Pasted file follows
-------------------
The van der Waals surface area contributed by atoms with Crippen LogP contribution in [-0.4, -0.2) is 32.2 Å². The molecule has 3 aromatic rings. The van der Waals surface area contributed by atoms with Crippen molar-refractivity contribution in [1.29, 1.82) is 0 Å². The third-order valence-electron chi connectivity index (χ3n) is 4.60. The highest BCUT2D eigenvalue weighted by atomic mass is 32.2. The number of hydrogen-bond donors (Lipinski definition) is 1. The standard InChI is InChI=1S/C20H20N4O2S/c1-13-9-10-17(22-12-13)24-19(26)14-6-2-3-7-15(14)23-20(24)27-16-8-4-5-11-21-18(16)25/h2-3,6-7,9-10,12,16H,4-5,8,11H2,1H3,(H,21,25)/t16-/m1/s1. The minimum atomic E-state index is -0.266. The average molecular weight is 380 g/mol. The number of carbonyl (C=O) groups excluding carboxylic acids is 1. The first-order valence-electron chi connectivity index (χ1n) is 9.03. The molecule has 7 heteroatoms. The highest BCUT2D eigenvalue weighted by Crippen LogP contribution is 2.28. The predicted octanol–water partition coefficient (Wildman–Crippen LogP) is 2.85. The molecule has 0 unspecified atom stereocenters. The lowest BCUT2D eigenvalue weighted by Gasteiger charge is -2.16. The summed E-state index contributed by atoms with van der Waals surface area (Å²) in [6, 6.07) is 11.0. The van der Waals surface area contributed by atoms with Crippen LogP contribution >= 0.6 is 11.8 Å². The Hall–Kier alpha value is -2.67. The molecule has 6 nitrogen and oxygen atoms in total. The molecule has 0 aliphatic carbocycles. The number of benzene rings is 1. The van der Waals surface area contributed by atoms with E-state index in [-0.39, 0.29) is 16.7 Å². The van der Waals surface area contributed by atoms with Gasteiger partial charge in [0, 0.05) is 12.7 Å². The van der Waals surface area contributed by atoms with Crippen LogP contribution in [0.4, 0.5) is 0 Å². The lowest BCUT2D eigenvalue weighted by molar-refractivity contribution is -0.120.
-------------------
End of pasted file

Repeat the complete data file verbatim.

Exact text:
The van der Waals surface area contributed by atoms with Crippen LogP contribution in [-0.4, -0.2) is 32.2 Å². The molecule has 3 aromatic rings. The van der Waals surface area contributed by atoms with Crippen molar-refractivity contribution in [1.29, 1.82) is 0 Å². The third-order valence-electron chi connectivity index (χ3n) is 4.60. The highest BCUT2D eigenvalue weighted by atomic mass is 32.2. The number of hydrogen-bond donors (Lipinski definition) is 1. The standard InChI is InChI=1S/C20H20N4O2S/c1-13-9-10-17(22-12-13)24-19(26)14-6-2-3-7-15(14)23-20(24)27-16-8-4-5-11-21-18(16)25/h2-3,6-7,9-10,12,16H,4-5,8,11H2,1H3,(H,21,25)/t16-/m1/s1. The minimum atomic E-state index is -0.266. The average molecular weight is 380 g/mol. The number of carbonyl (C=O) groups excluding carboxylic acids is 1. The first-order valence-electron chi connectivity index (χ1n) is 9.03. The molecule has 7 heteroatoms. The highest BCUT2D eigenvalue weighted by Crippen LogP contribution is 2.28. The predicted octanol–water partition coefficient (Wildman–Crippen LogP) is 2.85. The molecule has 0 unspecified atom stereocenters. The lowest BCUT2D eigenvalue weighted by Gasteiger charge is -2.16. The summed E-state index contributed by atoms with van der Waals surface area (Å²) in [6, 6.07) is 11.0. The van der Waals surface area contributed by atoms with Crippen LogP contribution >= 0.6 is 11.8 Å². The Hall–Kier alpha value is -2.67. The molecule has 6 nitrogen and oxygen atoms in total. The molecule has 0 aliphatic carbocycles. The number of benzene rings is 1. The van der Waals surface area contributed by atoms with E-state index in [-0.39, 0.29) is 16.7 Å². The van der Waals surface area contributed by atoms with Gasteiger partial charge in [0, 0.05) is 12.7 Å². The van der Waals surface area contributed by atoms with Crippen LogP contribution in [0.4, 0.5) is 0 Å². The lowest BCUT2D eigenvalue weighted by molar-refractivity contribution is -0.120.